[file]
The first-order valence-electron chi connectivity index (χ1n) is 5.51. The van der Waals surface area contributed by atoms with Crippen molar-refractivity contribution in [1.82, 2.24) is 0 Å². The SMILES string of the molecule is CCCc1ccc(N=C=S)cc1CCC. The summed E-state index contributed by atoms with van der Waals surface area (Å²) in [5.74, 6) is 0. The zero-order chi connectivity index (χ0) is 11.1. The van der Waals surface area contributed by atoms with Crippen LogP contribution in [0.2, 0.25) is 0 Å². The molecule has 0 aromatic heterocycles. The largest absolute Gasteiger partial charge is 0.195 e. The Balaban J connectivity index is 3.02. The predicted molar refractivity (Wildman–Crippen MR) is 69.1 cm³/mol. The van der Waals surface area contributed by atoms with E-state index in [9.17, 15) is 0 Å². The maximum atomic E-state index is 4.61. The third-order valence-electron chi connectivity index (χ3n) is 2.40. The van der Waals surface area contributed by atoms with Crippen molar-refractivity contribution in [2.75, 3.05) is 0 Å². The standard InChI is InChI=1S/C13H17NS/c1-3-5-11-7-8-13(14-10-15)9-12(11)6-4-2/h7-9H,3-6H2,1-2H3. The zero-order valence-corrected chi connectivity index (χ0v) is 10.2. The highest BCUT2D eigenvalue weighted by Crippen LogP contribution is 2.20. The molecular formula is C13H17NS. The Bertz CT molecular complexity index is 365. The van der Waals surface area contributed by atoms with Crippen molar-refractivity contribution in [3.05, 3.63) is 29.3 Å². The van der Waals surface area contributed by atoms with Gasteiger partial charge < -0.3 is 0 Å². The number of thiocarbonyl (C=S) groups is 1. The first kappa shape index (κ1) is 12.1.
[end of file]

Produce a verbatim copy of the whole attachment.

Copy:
The first-order valence-electron chi connectivity index (χ1n) is 5.51. The van der Waals surface area contributed by atoms with Crippen molar-refractivity contribution in [1.82, 2.24) is 0 Å². The SMILES string of the molecule is CCCc1ccc(N=C=S)cc1CCC. The summed E-state index contributed by atoms with van der Waals surface area (Å²) in [5.74, 6) is 0. The zero-order chi connectivity index (χ0) is 11.1. The van der Waals surface area contributed by atoms with Crippen LogP contribution in [0.2, 0.25) is 0 Å². The molecule has 0 aromatic heterocycles. The largest absolute Gasteiger partial charge is 0.195 e. The Balaban J connectivity index is 3.02. The predicted molar refractivity (Wildman–Crippen MR) is 69.1 cm³/mol. The van der Waals surface area contributed by atoms with E-state index in [9.17, 15) is 0 Å². The maximum atomic E-state index is 4.61. The third-order valence-electron chi connectivity index (χ3n) is 2.40. The van der Waals surface area contributed by atoms with Crippen molar-refractivity contribution in [2.75, 3.05) is 0 Å². The standard InChI is InChI=1S/C13H17NS/c1-3-5-11-7-8-13(14-10-15)9-12(11)6-4-2/h7-9H,3-6H2,1-2H3. The zero-order valence-corrected chi connectivity index (χ0v) is 10.2. The highest BCUT2D eigenvalue weighted by Crippen LogP contribution is 2.20. The molecular formula is C13H17NS. The Bertz CT molecular complexity index is 365. The van der Waals surface area contributed by atoms with Crippen molar-refractivity contribution in [3.05, 3.63) is 29.3 Å². The van der Waals surface area contributed by atoms with Gasteiger partial charge < -0.3 is 0 Å². The number of thiocarbonyl (C=S) groups is 1. The first kappa shape index (κ1) is 12.1.